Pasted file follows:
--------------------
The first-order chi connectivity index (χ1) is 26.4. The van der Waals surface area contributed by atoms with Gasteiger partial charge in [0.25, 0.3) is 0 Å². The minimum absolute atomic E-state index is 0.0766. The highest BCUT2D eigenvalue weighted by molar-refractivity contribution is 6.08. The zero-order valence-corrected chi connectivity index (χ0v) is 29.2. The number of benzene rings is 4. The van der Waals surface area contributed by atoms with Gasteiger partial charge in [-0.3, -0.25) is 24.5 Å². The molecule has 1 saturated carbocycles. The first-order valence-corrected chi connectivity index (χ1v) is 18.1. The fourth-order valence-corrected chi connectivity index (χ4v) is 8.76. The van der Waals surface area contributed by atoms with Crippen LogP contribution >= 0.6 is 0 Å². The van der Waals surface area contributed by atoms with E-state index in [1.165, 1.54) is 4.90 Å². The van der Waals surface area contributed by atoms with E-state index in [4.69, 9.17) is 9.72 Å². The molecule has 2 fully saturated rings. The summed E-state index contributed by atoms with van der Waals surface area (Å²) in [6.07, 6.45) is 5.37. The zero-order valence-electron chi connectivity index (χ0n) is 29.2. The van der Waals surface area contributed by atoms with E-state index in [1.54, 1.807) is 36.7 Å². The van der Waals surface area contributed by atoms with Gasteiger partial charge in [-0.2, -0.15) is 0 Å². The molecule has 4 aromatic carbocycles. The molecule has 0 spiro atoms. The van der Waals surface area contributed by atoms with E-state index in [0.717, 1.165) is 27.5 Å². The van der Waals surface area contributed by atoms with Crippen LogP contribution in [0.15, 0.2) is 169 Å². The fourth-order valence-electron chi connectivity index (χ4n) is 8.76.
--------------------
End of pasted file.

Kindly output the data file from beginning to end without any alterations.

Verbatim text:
The first-order chi connectivity index (χ1) is 26.4. The van der Waals surface area contributed by atoms with Gasteiger partial charge in [0.25, 0.3) is 0 Å². The minimum absolute atomic E-state index is 0.0766. The highest BCUT2D eigenvalue weighted by molar-refractivity contribution is 6.08. The zero-order valence-corrected chi connectivity index (χ0v) is 29.2. The number of benzene rings is 4. The van der Waals surface area contributed by atoms with Gasteiger partial charge in [-0.3, -0.25) is 24.5 Å². The molecule has 1 saturated carbocycles. The first-order valence-corrected chi connectivity index (χ1v) is 18.1. The fourth-order valence-corrected chi connectivity index (χ4v) is 8.76. The van der Waals surface area contributed by atoms with Crippen LogP contribution >= 0.6 is 0 Å². The van der Waals surface area contributed by atoms with E-state index in [1.165, 1.54) is 4.90 Å². The van der Waals surface area contributed by atoms with E-state index in [4.69, 9.17) is 9.72 Å². The molecule has 2 fully saturated rings. The summed E-state index contributed by atoms with van der Waals surface area (Å²) in [6.07, 6.45) is 5.37. The zero-order valence-electron chi connectivity index (χ0n) is 29.2. The van der Waals surface area contributed by atoms with E-state index in [1.54, 1.807) is 36.7 Å². The van der Waals surface area contributed by atoms with Gasteiger partial charge in [-0.2, -0.15) is 0 Å². The molecule has 4 aromatic carbocycles. The molecule has 0 spiro atoms. The van der Waals surface area contributed by atoms with E-state index in [0.717, 1.165) is 27.5 Å². The van der Waals surface area contributed by atoms with Crippen LogP contribution in [0.15, 0.2) is 169 Å². The fourth-order valence-electron chi connectivity index (χ4n) is 8.76.